PubCon (www.webmasterworld.com). More technical than SES, catering to more to Web Developers and Affiliate marketers, PubCon (now officially called "WebmasterWorld's World of Search") grew out of after-hours networking at the various search conferences into a three-day event that stands on its own, held twice each year in London and one U.S. city. For Webmasters and other technical experts, this event is the valuable one for solving problems, learning new techniques, and keeping up with where the search marketing is headed. As low as $500 to attend
AD:TECH (www.ad-tech.com). A very large event devoted to online advertising, AdTech has added search engine marketing segments in recent years. These introductory sessions are targeted at marketing managers and advertising agencies that want to start learning search marketing. AD:TECH is held for three days three times each year in Chicago, New York, and San Francisco. As low as $1,000 to attend
Suchmaschinen-Marketing (www.suchmaschinen-marketing.com). Originating in Zurich before spreading to Bulgaria and Germany, it is held twice a year and lasts two days. More intimate than European SES, some believe that it is easier for companies to get their questions answered than in a larger forum. This event also offers one-on-one consulting with the attendees and some of the presenters during specific "clinic" sessions. Around 750 to attend
eMetrics Summit (www.emetrics.org). Jim Sterne holds the definitive conference on Web metrics and analytics in London and Santa Barbara, both in June for three days. This conference is broader than just search marketing, but all search marketers must understand metrics to be successful. Around $2000 to attend
Conferences are great, but if your budget is lower, you can use other information sources, including some free resources:
Search Engine Watch (www.searchenginewatch.com). Danny Sullivan is probably the best known search expert in the worldthis is his Web site. Known for its industry statistics, Search Engine Watch offers free and paid newsletters as well as free and paid Web articles. The site's forum has become an excellent source of information for those with specific questions. $99 for a one-year subscription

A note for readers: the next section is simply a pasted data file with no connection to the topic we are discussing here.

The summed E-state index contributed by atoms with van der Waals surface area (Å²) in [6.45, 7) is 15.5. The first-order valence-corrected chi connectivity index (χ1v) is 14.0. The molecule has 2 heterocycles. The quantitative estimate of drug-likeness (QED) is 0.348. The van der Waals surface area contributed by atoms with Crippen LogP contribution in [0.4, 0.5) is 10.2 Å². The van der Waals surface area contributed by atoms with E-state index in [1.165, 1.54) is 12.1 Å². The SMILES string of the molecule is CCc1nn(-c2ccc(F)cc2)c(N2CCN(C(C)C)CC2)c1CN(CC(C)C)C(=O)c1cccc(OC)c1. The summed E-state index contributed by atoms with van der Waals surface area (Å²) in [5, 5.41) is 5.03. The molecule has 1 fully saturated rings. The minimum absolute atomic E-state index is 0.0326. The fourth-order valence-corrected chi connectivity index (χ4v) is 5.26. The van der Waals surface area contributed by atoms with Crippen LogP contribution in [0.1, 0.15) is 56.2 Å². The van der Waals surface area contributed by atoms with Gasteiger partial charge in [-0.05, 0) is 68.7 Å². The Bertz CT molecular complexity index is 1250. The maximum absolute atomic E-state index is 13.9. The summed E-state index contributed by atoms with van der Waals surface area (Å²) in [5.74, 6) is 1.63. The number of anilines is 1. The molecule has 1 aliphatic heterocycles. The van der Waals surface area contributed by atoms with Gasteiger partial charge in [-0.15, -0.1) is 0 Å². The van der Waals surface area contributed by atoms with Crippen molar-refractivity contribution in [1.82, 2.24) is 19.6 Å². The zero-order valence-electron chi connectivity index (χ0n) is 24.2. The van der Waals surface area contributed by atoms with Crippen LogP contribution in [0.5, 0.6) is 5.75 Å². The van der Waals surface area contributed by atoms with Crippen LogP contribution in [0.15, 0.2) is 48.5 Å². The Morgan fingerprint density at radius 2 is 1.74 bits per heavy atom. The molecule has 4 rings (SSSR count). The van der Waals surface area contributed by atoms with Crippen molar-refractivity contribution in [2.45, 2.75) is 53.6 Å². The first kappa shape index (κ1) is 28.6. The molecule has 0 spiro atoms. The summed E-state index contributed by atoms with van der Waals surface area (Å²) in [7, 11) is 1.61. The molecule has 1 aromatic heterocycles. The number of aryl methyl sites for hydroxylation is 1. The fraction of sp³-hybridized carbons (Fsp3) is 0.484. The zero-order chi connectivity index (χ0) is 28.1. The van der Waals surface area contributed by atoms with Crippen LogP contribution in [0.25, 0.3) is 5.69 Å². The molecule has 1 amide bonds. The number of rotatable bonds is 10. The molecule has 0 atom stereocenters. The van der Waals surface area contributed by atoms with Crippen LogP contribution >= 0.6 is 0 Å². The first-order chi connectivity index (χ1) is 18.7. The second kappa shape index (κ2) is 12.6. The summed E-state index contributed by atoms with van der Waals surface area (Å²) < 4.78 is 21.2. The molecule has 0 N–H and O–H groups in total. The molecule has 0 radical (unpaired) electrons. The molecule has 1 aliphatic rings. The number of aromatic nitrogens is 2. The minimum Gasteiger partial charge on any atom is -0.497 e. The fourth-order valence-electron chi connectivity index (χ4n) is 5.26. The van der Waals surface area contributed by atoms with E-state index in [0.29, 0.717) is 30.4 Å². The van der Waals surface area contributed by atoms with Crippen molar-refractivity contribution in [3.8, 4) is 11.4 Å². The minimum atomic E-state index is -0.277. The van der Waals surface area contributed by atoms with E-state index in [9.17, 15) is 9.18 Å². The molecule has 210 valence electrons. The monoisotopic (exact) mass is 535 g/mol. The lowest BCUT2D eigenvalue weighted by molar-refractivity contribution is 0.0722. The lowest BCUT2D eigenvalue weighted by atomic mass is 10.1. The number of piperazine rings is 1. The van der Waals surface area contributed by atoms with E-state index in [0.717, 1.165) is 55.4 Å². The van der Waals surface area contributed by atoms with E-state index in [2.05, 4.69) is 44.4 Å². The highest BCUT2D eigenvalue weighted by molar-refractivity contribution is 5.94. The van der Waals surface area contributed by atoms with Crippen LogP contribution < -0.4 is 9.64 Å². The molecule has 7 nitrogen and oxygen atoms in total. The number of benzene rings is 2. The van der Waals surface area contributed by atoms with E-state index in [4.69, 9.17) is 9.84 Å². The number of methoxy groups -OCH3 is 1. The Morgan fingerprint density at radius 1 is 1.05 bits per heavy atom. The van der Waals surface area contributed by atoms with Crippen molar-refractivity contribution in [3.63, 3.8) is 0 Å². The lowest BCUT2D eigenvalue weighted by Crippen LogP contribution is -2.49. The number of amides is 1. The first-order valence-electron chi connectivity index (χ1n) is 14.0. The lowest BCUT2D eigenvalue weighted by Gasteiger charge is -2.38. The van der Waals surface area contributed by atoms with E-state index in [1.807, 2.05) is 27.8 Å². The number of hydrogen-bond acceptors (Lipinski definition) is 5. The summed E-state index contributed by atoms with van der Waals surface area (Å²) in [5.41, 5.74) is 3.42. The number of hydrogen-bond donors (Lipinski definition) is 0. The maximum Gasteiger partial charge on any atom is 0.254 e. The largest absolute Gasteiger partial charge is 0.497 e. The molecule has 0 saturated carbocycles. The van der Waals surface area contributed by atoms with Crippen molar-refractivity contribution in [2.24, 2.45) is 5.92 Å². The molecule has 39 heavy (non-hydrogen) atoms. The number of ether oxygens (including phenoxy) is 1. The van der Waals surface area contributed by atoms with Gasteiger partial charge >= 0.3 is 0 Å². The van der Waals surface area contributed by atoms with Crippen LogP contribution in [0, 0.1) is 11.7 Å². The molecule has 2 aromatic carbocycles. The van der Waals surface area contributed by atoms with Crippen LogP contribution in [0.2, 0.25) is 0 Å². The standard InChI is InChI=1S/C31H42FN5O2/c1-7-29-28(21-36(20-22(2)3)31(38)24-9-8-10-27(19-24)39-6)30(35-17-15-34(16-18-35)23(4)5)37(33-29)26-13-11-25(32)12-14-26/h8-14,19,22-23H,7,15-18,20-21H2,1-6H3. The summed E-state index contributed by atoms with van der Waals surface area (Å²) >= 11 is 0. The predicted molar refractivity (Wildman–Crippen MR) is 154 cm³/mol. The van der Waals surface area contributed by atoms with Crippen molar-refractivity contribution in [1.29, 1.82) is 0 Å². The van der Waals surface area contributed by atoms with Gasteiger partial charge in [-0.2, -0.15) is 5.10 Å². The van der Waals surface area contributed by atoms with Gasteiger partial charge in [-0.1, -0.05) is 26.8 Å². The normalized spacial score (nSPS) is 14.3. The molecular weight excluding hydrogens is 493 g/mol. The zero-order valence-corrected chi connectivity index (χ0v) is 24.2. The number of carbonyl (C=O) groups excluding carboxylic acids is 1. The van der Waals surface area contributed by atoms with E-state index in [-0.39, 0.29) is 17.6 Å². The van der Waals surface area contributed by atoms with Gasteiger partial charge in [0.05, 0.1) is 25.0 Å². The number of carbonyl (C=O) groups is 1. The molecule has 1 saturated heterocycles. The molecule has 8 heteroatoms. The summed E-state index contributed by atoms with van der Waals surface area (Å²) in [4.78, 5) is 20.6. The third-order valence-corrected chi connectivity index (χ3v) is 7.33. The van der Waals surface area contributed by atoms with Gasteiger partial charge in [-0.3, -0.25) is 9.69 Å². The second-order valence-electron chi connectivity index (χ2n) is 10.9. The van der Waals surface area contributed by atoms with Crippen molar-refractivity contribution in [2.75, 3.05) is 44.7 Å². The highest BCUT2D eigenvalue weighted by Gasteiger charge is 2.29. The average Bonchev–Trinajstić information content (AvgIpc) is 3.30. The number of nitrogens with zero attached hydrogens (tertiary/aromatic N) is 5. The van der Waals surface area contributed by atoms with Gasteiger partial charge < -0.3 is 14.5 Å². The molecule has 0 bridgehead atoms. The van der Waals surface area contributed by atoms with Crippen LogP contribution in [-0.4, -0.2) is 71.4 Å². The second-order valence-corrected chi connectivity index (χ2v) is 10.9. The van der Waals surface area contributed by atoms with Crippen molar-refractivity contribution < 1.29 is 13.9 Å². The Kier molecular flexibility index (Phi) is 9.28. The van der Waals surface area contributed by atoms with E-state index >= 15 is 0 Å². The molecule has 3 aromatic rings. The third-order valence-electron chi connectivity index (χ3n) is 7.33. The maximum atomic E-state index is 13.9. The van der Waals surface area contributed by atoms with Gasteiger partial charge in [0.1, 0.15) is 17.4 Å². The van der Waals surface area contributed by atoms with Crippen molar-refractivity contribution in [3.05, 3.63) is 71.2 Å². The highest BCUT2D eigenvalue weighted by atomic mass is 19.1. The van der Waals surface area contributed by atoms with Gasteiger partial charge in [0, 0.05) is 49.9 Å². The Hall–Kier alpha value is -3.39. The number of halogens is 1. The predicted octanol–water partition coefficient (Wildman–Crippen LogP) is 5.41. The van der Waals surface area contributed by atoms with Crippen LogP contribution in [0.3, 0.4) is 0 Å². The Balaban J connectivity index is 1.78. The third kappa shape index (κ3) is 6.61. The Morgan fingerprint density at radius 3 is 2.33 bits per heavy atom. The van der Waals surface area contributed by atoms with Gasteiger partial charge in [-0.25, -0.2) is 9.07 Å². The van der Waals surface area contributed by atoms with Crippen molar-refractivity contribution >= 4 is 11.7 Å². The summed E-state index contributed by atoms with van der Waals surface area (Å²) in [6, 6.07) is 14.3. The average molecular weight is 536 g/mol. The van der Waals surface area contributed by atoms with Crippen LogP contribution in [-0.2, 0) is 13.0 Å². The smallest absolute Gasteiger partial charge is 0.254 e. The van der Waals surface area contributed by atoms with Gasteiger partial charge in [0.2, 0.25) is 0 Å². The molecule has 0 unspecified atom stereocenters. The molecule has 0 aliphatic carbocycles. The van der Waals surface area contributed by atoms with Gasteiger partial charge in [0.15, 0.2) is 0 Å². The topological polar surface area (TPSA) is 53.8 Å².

High Rankings Advisor (www.highrankings.com). Jill Whalen offers a free newsletter, Web site, and open forum for discussion. The site provides great advice on search-friendly copy writing, and the forum is well known for helping search marketers solve knotty problems. Free
Search Engine Lowdown (www.searchenginelowdown.com). Andy Beal's blog covers every news story and event in the search marketing industry. Free
e-Marketing News (www.e-marketing-news.co.uk). Mike Grehan offers a free newsletter and Web site that features interviews and insights into the technology behind the search engines, explained so that search marketers can take advantage.
Search Engine Journal (www.searchenginejournal.com). Several writers update this blog on a daily basis. Known for interesting perspectives on the latest search marketing news. Free
Search Engine News (www.searchengine-news.com). Planet Ocean Communications offer a monthly subscription-only newsletter. Subscribers also get access to a search marketing tactics manual with detailed search engine guidelines and other reference material. $97 for a six-month subscription
Search Engine Round Table (www.seroundtable.com). The brainchild of Barry Schwartz, the site aggregates the best commentary from various forums into a central location. This is a daily "must read" for anyone in search marketing. Barry and his team also do an excellent job of recapping the highlights of the major search conferences. Free
Traffick (www.traffick.com). A longstanding commentary site, home to several bloggers with regular insights into events in the search marketing industry. Free
WebmasterWorld (www.webmasterworld.com). Brett Tabke and a series of moderators monitor excellent free discussion areas, and also host subscription discussions known for the presence of top search marketing pros. This is the top resource for Webmasters and other technical personnel. $149 for a one-year subscription
WebProNews (www.webpronews.com). This site offers news stories on all Internet technology subjects, including search marketing. Updated daily, the extensive search marketing section features news and forums. Free